Nigeria: patents in Africa – your questions answered

As Africa’s economic significance grows, so does the need for patent protection in the continent. Africa is sometimes seen as being challenging, partly because of the co-existence of national and regional registration systems. We will therefore be producing a series of country or region-specific patent law updates. This is the third in that series, and it deals with Nigeria.

Why?

With a population of 186 million, Nigeria is Africa’s most populous country. Nigeria’s population is, in fact, growing so fast that it is set to become the world’s third most populous country by 2050, overtaking the USA. Nigeria also has Africa’s largest economy (GDP US$406 billion), having overtaken South Africa a few years back. Nigeria’s economy spans many areas including oil, manufacturing, financial services and entertainment services.

When it comes to patents, the legislation is the Patents and Designs Act, Chapter 344, 1990. Nigeria is a member of the Paris Convention, the World Intellectual Property Organisation (WIPO), and the Patent Convention Treaty (PCT).

Who?

The legislation says that a patent application can be filed by the ‘statutory inventor’, who is defined as the person who, whether or not the true inventor, is the first to file an application or validly claim a foreign priority. The true inventor is, however, entitled to be named in the patent. In the case of an invention made in the course of employment the right to the patent vests in the employer, although the employee will be entitled to fair remuneration if the invention is of exceptional importance.

What?

Patents of invention can be registered. To be patentable an invention must be new, involve an inventive step, and be capable of industrial application. An invention is also patentable if it constitutes an improvement upon a patented invention and, in addition, is new, results from inventive activity and is capable of industrial application. There are various exclusions covering, inter alia, plant or animal varieties.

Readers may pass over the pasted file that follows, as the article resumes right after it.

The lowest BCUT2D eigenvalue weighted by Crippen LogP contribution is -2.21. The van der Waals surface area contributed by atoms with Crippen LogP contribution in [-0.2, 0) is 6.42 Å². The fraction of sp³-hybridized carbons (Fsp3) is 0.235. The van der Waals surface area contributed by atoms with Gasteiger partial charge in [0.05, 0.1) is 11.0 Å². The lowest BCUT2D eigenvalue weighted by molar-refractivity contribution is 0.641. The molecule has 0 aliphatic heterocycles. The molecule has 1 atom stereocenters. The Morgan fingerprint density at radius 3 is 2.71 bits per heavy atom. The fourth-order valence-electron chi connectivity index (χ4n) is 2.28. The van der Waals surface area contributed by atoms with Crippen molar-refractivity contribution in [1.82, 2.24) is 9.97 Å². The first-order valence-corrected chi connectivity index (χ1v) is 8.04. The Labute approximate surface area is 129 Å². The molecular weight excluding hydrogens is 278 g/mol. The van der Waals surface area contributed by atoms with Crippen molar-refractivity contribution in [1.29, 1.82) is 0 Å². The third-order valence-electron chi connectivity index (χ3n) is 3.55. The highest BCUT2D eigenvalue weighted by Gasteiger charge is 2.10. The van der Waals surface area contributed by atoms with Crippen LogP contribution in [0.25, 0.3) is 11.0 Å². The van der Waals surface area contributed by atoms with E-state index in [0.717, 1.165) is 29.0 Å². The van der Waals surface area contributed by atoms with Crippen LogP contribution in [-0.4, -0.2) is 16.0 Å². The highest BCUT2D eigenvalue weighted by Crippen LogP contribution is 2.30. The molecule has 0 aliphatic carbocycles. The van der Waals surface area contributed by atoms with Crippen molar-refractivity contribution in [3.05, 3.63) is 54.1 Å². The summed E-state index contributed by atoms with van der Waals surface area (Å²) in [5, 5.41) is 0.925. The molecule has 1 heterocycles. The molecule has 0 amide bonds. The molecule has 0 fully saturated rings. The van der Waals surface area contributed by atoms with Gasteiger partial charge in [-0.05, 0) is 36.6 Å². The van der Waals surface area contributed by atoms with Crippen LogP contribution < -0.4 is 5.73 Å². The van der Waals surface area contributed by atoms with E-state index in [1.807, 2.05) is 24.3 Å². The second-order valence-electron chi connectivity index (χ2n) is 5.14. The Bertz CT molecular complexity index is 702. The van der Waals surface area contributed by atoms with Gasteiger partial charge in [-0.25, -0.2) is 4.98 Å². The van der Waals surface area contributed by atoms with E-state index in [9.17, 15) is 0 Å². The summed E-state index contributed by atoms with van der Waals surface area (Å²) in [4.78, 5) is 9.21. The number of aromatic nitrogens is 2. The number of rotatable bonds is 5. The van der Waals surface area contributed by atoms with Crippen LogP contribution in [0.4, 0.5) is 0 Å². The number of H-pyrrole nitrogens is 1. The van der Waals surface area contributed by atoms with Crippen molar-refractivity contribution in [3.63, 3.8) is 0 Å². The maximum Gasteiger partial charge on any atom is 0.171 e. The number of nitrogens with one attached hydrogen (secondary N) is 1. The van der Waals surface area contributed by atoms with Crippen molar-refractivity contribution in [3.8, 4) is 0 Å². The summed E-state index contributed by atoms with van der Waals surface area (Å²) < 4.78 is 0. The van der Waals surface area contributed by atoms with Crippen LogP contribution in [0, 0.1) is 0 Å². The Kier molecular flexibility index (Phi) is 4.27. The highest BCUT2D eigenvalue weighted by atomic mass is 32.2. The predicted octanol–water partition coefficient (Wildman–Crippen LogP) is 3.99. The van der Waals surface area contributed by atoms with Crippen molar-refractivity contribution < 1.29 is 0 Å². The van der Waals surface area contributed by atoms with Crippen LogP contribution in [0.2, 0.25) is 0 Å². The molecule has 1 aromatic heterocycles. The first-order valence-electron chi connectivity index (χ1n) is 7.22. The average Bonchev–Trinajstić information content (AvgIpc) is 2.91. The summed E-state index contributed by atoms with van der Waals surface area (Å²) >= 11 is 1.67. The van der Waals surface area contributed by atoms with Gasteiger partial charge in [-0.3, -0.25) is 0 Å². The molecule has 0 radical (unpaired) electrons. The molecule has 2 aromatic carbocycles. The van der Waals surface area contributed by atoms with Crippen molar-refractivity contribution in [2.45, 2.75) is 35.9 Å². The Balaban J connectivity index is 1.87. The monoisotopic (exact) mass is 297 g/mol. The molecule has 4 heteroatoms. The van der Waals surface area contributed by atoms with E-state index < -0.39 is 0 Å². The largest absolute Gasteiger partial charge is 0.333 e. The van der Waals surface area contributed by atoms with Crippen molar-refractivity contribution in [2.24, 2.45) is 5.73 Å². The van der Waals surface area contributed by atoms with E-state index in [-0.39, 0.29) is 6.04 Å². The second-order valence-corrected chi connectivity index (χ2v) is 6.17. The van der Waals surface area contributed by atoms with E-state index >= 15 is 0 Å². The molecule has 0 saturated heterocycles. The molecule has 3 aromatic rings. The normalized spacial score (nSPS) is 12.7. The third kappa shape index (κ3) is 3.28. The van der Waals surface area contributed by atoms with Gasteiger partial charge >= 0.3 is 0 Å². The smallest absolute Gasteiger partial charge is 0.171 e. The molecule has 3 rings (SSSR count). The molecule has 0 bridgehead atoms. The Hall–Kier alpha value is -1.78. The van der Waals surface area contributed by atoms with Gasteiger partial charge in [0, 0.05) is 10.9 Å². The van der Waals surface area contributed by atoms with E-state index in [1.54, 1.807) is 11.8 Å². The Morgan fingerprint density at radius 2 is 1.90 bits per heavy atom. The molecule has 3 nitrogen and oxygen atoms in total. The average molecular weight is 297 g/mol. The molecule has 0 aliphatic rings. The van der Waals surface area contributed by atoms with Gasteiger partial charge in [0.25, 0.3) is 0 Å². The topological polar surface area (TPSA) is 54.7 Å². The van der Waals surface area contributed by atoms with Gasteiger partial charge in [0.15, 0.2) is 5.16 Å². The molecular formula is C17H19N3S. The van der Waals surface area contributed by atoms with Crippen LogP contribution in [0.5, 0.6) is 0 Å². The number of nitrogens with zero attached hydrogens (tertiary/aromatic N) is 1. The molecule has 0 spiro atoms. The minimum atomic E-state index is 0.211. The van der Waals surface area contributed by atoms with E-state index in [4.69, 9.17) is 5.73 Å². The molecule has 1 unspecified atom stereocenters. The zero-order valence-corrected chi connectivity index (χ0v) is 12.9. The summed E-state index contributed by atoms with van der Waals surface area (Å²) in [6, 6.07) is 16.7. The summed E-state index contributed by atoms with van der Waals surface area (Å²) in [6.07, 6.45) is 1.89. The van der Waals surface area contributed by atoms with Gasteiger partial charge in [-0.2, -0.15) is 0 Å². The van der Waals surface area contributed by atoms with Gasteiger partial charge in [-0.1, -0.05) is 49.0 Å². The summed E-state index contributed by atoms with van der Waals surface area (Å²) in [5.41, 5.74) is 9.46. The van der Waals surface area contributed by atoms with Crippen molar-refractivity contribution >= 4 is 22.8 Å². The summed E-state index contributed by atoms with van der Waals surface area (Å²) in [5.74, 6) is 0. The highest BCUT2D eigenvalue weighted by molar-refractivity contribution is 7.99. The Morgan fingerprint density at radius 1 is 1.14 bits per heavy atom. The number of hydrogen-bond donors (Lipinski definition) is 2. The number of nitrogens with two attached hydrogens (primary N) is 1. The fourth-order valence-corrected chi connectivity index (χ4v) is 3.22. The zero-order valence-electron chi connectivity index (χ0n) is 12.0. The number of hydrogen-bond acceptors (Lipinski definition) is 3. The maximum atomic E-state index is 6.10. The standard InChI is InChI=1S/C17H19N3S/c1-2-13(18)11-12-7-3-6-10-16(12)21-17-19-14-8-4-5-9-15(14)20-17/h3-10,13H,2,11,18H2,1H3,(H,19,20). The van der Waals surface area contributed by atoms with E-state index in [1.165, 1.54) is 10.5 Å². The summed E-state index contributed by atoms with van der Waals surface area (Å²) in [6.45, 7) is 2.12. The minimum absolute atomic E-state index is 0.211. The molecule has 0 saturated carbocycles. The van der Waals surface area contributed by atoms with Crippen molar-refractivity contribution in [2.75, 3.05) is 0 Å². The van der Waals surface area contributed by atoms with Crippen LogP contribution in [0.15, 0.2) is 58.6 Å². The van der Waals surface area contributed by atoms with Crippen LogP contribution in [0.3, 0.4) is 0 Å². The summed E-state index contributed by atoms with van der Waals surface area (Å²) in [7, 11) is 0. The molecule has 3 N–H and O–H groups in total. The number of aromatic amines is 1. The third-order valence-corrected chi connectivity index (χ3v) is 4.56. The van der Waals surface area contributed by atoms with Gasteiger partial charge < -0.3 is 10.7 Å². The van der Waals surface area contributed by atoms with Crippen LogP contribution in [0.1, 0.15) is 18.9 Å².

Absolute (worldwide) novelty is required. Novelty is not destroyed if the disclosure occurred within six months of the filing of the application through exhibition by the inventor or their successor-in-title at an official or officially-recognised international convention.

The patentee has the right to stop others from doing the following: making, importing, selling or using the patented product, and stocking the product for the purpose of sale or use. In the case of a process, the patentee has the right to stop others applying the process, or doing in respect of a product obtained through the process any of the prohibited acts mentioned earlier. The patentee’s rights extend only to acts done for industrial or commercial purposes.

How?

There are specific procedural requirements for non-PCT patents and national phase PCT applications. In Nigeria there is formal examination but no substantive examination. In the words of the legislation, patents are granted ‘at the risk of the patentee and without guarantee of their validity.’ There is no procedure for opposition, but there is provision for cancellation (revocation).

When?

A patent lasts for 20 years from the filing date and renewal fees are due annually from the first anniversary of the filing date - with PCT national phase applications the filing date is deemed to be the PCT international filing date. There is provision for compulsory licensing in cases where the patented invention is not being used on a commercial scale in a way that reasonably meets the demand for the product within four years from filing or three years from grant, whichever period expires first.

Date published: 25 October 2017
Author: Spoor & Fisher

Tags: Nigeria patents